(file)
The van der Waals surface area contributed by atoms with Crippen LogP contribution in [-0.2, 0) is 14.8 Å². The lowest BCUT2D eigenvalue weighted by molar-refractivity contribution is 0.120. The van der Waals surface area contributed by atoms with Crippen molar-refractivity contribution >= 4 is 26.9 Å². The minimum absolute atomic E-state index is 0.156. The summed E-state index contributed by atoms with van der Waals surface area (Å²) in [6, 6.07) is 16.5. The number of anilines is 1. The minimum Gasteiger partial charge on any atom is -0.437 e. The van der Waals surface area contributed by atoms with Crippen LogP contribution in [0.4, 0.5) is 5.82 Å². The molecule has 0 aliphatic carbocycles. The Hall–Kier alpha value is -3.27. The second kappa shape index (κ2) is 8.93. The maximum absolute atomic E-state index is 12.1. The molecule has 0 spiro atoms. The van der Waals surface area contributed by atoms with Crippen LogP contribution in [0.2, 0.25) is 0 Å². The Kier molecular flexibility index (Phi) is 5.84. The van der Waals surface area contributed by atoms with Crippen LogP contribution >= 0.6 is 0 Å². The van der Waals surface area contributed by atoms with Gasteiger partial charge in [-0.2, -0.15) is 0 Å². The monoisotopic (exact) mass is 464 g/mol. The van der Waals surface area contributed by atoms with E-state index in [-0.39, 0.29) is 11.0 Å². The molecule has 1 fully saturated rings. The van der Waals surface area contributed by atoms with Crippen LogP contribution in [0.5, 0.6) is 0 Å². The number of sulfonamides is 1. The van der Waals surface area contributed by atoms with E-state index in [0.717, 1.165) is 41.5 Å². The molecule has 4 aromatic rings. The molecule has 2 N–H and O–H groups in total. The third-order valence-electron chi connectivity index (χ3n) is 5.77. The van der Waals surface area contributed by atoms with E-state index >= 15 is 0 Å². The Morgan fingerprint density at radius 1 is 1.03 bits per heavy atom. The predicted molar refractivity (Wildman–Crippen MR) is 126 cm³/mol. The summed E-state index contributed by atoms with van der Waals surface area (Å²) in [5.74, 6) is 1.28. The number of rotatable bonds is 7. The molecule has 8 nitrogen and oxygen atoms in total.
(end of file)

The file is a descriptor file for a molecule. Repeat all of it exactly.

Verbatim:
The van der Waals surface area contributed by atoms with Crippen LogP contribution in [-0.2, 0) is 14.8 Å². The lowest BCUT2D eigenvalue weighted by molar-refractivity contribution is 0.120. The van der Waals surface area contributed by atoms with Crippen molar-refractivity contribution >= 4 is 26.9 Å². The minimum absolute atomic E-state index is 0.156. The summed E-state index contributed by atoms with van der Waals surface area (Å²) in [6, 6.07) is 16.5. The number of anilines is 1. The minimum Gasteiger partial charge on any atom is -0.437 e. The van der Waals surface area contributed by atoms with Crippen LogP contribution in [0.4, 0.5) is 5.82 Å². The molecule has 0 aliphatic carbocycles. The Hall–Kier alpha value is -3.27. The second kappa shape index (κ2) is 8.93. The maximum absolute atomic E-state index is 12.1. The molecule has 0 spiro atoms. The van der Waals surface area contributed by atoms with Crippen LogP contribution in [0.2, 0.25) is 0 Å². The Kier molecular flexibility index (Phi) is 5.84. The van der Waals surface area contributed by atoms with Crippen LogP contribution >= 0.6 is 0 Å². The van der Waals surface area contributed by atoms with Gasteiger partial charge in [-0.2, -0.15) is 0 Å². The monoisotopic (exact) mass is 464 g/mol. The van der Waals surface area contributed by atoms with E-state index in [-0.39, 0.29) is 11.0 Å². The molecule has 1 fully saturated rings. The van der Waals surface area contributed by atoms with Crippen LogP contribution in [0.5, 0.6) is 0 Å². The number of sulfonamides is 1. The van der Waals surface area contributed by atoms with E-state index in [0.717, 1.165) is 41.5 Å². The molecule has 4 aromatic rings. The molecule has 2 N–H and O–H groups in total. The third-order valence-electron chi connectivity index (χ3n) is 5.77. The van der Waals surface area contributed by atoms with E-state index >= 15 is 0 Å². The Morgan fingerprint density at radius 1 is 1.03 bits per heavy atom. The predicted molar refractivity (Wildman–Crippen MR) is 126 cm³/mol. The summed E-state index contributed by atoms with van der Waals surface area (Å²) in [5.74, 6) is 1.28. The number of rotatable bonds is 7. The molecule has 8 nitrogen and oxygen atoms in total.